Set the Upper String
Repeat the process to set an upper guide string marking where you want the upper edge of the hedge to fall. To ensure uniformity from end to end, measure up from the lower string, and position the upper string at the same distance from the ground at each end. If the ground is level, you can be very precise by using a line level to check the orientation of the string and make sure it is perfectly horizontal. On sloped ground, it's best to measure from the ground to ensure uniformity from end to end.
Once the strings are installed, use a hand pruner to remove any branches that are deflecting the strings. The goal is to make sure the strings are straight and taut from end to end.
Set the Remaining Stakes and Strings
Repeat the process to set the other pair of stakes and strings on the other side of the hedge. Check once more to make sure all strings are straight and taut, and, if necessary, prune away any branches that are touching or deflecting the strings.
Hold a long carpenter's level across the hedge, just touching the top strings, and adjust the strings if necessary so that they are level side-to-side. This will ensure that you trim your hedge so the top face is flat and level regardless of the ground slope.
Trim the Top of the Hedge
Start by trimming the top face of the hedge to create a plane that is flush with the top guide strings. Hold the hedge trimmer as level as possible as you trim. Be very careful if you are pruning a tall hedge that requires the use of a stepladder. It is best to position the ladder "into" the hedge, so you are leaning forward into the hedge as you trim.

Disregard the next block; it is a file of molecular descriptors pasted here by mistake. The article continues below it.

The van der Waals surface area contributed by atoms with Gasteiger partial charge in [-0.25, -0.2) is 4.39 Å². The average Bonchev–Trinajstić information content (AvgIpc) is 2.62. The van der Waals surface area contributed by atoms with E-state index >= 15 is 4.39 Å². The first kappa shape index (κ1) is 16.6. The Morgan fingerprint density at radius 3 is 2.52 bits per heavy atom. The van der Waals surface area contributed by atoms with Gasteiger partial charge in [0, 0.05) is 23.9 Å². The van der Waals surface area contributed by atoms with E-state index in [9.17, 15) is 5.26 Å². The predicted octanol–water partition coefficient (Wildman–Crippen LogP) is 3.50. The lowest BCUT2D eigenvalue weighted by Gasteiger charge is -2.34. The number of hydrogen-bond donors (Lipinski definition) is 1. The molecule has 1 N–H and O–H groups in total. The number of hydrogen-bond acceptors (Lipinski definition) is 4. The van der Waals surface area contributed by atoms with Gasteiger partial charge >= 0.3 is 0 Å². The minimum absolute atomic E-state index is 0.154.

Trim the Sides and Ends of the Hedge
Trim the sides of the hedge to create planes that are as even as possible with the guide strings. If necessary, use hand pruners to cut through thicker branches. Don't worry too much if there are indentations and thin spots in the hedge. This is normal, and the trimming itself will stimulate new growth that will fill in these areas.
Finally, trim the ends of the hedge. Often, the ends are simply squared up to be vertical, but you can also angle them inward in the same fashion as was used on the sides of the hedge.
Feed and Water the Shrubs
Trimming is stressful for hedge shrubs, and they naturally will respond with new growth. To facilitate this, now is a good time to feed them according to the needs of the species. Generally, a mild feeding of compost or slow-release fertilizer is most appropriate. Water the shrubs thoroughly to help jump-start new growth and help them take up the fertilizer.
The new growth stimulated by trimming will quickly fill in any holes in your hedge. If you are insistent about the look of a formal hedge, you might want to repeat this trimming on a monthly basis, as appropriate for the plant species.
Trimming Newly Planted Hedge Shrubs
After planting a hedge with boxwood or another shrub species, pinch back all new growth during the first year, which will induce low branching. At this stage, it is not important to create perfectly flat sides by using stakes and string as a guide. In this first year, just "eyeball" the trimming pattern as you pinch back all new growth. The tool of choice here is a pair of hand pruners, or even your fingertips. As you cut back the new growth, it will stimulate overall plant growth and give a fuller shape to the shrubs.
Even at this stage, though, take some pains to begin trimming back the upper branches a bit shorter than the lower branches. This will allow sufficient sunlight to reach the bottom branches. You are taking the first step in training the shrubs into the classic hedge shape of an inverted vase or flat-topped pyramid.
This early style of pruning can be kept up for one to two years, depending on the shrub species. At the point where your hedgerow is full-bodied and beginning to assume the inverted vase shape, you can switch to a more precise trimming technique to create a classic hedge with a flat top and sides.